The second half started much like the game began; FSU turning the ball over and UNC getting four quick points off a layup and a dunk. With the lead cut to single digits for the first time since it was 27-18, Coach Hamilton called timeout after just 64 seconds. Unfortunately, it didn’t help. FSU turned it over on just simple throw aways and the Seminoles had no answers for Walker Kessler, and the Tar Heels began the half on a 10-0 run.

Finally, after more than three minutes had gone by, Polite got FSU in the scoring column with a corner three that momentarily took the lead back to five. But a Kerwin Walton three on the other end cut it right back to two at 44-42 at the under-16 timeout. FSU didn’t get better out of the break. UNC got a quick floater in the lane that tied the game and then an FSU turnover led to yet another Kessler slam dunk, giving UNC the lead for the first time since it was 5-3 less than 4 minutes into the game.

Back and forth action ensued over the next few minutes, but not a lot of points were scored on either side. Calhoun made his first three of the game to give FSU a 50-48 lead, but two Carolina free throws knotted things up at 50. Another FSU turnover followed by another UNC offensive rebound put the Tar Heels up 52-50 heading into the under-12. In the first 8 minutes and change of the second half, the Seminoles were turning the ball over on 50% of their possessions—and the vast majority were simply unforced errors. With UNC still grabbing 60% of their misses, that’s a bad combo.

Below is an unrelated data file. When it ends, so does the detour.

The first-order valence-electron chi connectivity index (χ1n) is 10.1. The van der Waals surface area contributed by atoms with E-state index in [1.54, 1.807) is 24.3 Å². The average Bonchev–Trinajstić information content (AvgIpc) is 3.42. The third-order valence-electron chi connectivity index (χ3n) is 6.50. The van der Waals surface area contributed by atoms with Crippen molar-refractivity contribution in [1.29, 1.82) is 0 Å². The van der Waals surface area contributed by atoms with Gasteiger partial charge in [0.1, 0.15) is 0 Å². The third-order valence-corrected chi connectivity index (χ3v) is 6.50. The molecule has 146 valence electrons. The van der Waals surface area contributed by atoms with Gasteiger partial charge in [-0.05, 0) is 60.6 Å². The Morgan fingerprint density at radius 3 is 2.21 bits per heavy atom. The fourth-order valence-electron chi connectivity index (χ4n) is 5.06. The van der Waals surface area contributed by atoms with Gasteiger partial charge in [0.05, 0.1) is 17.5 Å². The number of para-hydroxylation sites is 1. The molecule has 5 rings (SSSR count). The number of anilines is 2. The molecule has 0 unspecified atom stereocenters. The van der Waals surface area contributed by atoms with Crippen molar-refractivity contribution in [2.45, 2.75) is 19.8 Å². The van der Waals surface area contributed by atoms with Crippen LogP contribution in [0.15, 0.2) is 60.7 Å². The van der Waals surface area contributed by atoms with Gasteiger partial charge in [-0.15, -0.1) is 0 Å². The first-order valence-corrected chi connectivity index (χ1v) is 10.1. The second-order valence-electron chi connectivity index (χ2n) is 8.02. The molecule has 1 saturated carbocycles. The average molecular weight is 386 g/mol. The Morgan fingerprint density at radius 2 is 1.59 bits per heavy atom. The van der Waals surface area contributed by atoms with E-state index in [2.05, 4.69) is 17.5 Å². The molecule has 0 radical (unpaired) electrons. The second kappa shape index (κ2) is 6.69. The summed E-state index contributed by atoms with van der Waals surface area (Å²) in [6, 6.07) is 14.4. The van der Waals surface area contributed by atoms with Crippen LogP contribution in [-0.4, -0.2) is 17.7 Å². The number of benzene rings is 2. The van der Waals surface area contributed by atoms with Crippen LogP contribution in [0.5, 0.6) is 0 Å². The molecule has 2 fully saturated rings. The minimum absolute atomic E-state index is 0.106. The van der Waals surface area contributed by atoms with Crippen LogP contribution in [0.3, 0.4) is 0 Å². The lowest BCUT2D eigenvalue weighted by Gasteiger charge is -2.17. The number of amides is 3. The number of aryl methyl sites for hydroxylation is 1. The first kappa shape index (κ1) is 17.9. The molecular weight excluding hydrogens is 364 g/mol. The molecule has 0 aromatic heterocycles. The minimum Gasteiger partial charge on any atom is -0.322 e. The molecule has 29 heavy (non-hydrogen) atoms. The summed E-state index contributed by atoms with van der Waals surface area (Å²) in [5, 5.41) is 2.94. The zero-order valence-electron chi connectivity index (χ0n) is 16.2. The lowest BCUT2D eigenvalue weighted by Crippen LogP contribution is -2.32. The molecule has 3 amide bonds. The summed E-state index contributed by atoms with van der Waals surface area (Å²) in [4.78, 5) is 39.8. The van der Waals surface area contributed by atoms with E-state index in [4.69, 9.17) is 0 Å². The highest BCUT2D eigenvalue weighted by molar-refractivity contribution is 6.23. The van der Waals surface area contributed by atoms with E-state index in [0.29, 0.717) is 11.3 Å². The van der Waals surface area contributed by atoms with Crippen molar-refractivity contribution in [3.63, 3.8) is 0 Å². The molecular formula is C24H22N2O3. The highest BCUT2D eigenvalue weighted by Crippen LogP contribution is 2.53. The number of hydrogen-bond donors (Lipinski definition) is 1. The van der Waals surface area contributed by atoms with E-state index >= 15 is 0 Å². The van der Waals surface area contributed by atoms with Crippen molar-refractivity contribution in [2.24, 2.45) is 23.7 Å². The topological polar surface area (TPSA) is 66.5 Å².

UNC continued to take advantage of the Seminoles’ bad play on offense. After a turnover, RJ Davis drained his second three of the game to extend the UNC lead to five with 10:03 remaining. Back-to-back slams easy buckets from Kessler led to a Hamilton timeout, with his team down seven points. Kessler’s dunk with 8:38 remaining made it a 36-13 UNC run in the last 14 minutes of game time. A put-back on the offensive glass and a block from Koprivica sent the game to the U-8 media timeout, as UNC led 59-54. The first 12 minutes of the half was FSU’s worst stretch of basketball this season.

The ‘Noles started to cut into the lead, led by the play of Polite on both ends. A Polite steal led to a Walker layup in transition to make it a five-point game again after another Kessler basket. Polite brought in a defensive board on UNC’s next position, before converting on a fast-break jumper to make it a three-point game. Hamilton took his last timeout with FSU down 61-58 with 6:16 remaining. Two

After FSU cut the lead down to two, the freshman Walton made his third three of the game to push the lead back to five. With the Seminoles about to cut the lead to one, Caleb Love blocked a Barnes’ dunk attempt on the fast-break. The block led to a UNC dunk on the other end. The four-point swing gave UNC a 66-61 lead at the final media timeout.

A Gray free throw made it a four-point game out of the timeout. Barnes missed the front end of a one-and-one with 2:44 remaining. Two free throws would’ve made it a two-point game, one free throw would’ve made it a one-possession game. Instead, FSU still trailed by four. On the other end, Love went 2-2 from the line to extend the lead to six. The lead was pushed to eight with 1:24 remaining on another offensive put-back for UNC, this time by Brooks. FSU continued to fight till the end, but UNC couldn’t miss from the free throw line, leaving the Seminoles with little chance to make a come back.

FSU’s inability to capitalize on UNC’s mishaps in the first half came back to bite them as they posted a porous second half effort. The ‘Noles shot 32.4% from the field, were 5-11 from the FT line, and turned the ball over 12 times in the second half. Simply put, it was their worst stretch of basketball on the season. UNC outscored Florida State by 20 in the last 20 minutes of the game.